US6990905 *Oct 21, 2003Jan 31, 2006The United States Of America As Represented By The Secretary Of The ArmyMarker projectile
US7255691 *Apr 16, 2003Aug 14, 2007Lumerx Inc.Chemiluminescent light source using visible light for biotherapy
US7487728Mar 22, 2007Feb 10, 2009Cyalume Technologies, Inc.Small caliber chemiluminescent munitions
US7543534 *Feb 3, 2005Jun 9, 2009The United States Of America As Represented By The Secretary Of The ArmyLand mine, and hand thrown, weapon which dispenses marking chemicals
US7905181Oct 15, 2007Mar 15, 2011Ciesiun Paul MBioluminescent paintball
US8286557Aug 3, 2009Oct 16, 2012Alliant Techsystems Inc.Projectiles for marking targets, methods of manufacturing the same, and methods of utilizing the same
US8359978Sep 16, 2011Jan 29, 2013Alliant Techsystems Inc.Projectiles for marking targets and methods of manufacturing such projectiles
US8399817 *Aug 12, 2011Mar 19, 2013The United States Of America As Represented By The Secretary Of The NavyMicro designator dart
US8479656Oct 20, 2009Jul 9, 2013Hydro-Caps, LlcWater based paintball and method for fabricating water based paintballs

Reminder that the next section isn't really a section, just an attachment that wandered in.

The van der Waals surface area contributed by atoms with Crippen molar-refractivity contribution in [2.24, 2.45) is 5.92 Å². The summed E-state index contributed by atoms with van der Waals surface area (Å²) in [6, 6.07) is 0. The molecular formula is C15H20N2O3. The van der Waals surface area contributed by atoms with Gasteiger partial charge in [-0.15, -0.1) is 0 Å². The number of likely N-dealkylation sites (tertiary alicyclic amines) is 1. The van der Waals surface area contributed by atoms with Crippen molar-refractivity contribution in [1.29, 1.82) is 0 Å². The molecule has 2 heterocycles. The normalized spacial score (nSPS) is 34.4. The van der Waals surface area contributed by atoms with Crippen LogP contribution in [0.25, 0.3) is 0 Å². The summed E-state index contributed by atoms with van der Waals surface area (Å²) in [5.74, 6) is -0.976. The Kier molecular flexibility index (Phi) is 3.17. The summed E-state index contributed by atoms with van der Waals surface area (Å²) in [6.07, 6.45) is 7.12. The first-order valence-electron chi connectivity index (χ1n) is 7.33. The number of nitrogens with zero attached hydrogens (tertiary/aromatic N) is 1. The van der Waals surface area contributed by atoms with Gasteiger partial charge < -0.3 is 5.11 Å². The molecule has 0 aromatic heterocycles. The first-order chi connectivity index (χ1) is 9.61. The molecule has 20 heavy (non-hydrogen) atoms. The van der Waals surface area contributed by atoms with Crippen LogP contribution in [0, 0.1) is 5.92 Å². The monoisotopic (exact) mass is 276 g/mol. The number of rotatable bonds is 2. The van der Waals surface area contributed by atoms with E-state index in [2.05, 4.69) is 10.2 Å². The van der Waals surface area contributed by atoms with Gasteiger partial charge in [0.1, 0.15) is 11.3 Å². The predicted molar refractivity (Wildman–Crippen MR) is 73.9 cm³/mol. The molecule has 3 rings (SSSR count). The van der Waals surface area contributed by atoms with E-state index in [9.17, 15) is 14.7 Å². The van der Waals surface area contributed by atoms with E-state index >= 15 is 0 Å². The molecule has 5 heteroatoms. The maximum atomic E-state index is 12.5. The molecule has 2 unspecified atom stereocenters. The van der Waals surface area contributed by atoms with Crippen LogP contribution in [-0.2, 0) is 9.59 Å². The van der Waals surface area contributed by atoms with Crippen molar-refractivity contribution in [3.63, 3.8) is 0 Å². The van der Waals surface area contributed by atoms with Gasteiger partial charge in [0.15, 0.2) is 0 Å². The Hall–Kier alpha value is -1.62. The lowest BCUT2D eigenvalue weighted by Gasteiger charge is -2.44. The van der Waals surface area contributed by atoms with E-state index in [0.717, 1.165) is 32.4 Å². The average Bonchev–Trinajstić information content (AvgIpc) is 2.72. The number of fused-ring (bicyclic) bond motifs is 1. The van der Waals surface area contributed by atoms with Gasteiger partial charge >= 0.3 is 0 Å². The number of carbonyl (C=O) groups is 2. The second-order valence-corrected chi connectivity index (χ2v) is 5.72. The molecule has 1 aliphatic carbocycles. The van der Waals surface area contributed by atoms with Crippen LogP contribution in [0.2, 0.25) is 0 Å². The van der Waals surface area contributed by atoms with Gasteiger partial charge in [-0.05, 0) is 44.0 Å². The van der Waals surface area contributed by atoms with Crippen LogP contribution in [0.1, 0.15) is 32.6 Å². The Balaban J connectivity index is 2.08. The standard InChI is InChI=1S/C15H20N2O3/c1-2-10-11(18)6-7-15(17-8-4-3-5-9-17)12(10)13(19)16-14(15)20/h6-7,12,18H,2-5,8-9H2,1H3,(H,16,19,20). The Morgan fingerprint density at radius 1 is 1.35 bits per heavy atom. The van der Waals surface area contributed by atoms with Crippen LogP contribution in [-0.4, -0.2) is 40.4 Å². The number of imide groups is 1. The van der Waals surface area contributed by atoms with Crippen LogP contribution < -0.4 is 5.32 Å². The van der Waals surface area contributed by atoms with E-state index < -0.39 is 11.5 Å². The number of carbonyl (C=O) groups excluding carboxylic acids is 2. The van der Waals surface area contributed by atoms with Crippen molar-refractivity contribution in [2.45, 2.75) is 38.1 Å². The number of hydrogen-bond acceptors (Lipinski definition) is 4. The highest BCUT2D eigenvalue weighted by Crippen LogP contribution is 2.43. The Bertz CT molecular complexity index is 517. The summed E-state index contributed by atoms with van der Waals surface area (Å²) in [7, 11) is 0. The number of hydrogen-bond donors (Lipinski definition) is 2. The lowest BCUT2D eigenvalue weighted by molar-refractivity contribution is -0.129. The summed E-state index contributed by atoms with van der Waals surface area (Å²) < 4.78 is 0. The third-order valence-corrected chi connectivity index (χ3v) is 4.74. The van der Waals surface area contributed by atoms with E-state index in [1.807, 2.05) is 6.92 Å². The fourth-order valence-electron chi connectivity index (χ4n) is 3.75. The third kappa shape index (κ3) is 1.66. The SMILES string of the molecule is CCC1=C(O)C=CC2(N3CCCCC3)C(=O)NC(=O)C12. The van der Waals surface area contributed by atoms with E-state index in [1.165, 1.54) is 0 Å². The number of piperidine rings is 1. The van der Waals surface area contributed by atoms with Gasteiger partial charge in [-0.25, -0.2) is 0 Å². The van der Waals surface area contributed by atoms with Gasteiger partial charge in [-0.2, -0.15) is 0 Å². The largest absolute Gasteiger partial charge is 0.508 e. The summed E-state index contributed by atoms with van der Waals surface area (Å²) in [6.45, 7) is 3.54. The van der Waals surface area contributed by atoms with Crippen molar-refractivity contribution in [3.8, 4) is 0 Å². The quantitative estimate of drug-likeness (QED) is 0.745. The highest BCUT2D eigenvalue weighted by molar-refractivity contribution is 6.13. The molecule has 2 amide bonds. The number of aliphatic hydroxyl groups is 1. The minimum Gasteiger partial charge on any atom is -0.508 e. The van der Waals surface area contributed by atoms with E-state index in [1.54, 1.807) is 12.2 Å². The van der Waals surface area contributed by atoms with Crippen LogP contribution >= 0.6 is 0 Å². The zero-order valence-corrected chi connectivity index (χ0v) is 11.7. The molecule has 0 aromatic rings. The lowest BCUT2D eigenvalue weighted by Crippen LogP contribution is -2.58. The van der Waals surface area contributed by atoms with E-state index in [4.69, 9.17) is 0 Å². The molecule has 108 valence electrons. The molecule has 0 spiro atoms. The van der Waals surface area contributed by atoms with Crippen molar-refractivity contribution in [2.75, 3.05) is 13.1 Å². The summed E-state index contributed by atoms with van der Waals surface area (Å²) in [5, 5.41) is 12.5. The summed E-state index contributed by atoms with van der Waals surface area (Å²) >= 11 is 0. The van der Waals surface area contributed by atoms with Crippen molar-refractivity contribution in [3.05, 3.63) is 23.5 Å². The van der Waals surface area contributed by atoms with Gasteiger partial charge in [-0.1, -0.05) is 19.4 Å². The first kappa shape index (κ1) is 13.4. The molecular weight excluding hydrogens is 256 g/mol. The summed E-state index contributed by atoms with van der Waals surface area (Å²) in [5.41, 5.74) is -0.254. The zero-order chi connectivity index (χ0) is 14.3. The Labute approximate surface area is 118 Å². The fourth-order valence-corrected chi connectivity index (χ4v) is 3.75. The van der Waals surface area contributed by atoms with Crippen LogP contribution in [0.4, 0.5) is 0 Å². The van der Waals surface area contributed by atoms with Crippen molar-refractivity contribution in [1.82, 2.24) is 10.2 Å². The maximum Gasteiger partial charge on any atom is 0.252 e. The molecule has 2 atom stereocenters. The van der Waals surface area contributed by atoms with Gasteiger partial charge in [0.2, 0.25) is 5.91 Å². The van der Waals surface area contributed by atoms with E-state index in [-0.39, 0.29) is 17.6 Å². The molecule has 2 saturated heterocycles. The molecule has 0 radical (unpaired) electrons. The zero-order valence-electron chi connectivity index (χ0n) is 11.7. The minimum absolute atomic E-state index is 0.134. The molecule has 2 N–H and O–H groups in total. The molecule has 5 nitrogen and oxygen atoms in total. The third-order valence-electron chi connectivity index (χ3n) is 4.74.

US8562160Feb 28, 2011Oct 22, 2013Mario KnappChemiluminescent application system
USRE40482 *May 11, 2000Sep 9, 2008Nico-Pyrotechnik Hanns-Juergen Diederichs Gmbh & Co. KgPractice ammunition
EP0275333A1 *Jan 19, 1987Jul 27, 1988American Cyanamid CompanyChemiluminescent light container
WO1998037358A1 *Feb 24, 1998Aug 27, 1998Becnel Steven AEmergency escape lighting system
WO1998038455A1 *Mar 2, 1998Sep 3, 1998Stratus Systems IncAdvanced helicopter emergency escape lighting system
WO2003048675A2 *Apr 10, 2002Jun 12, 2003Us ArmyFlameless tracer ammunition
WO2012012243A1Jul 13, 2011Jan 26, 2012Cyalume Technologies, Inc.Chemiluminescent impact activated projectile
Classifications
U.S. Classification362/34, 102/513, 102/336
International ClassificationF21K2/06
Cooperative ClassificationF21K2/06
European ClassificationF21K2/06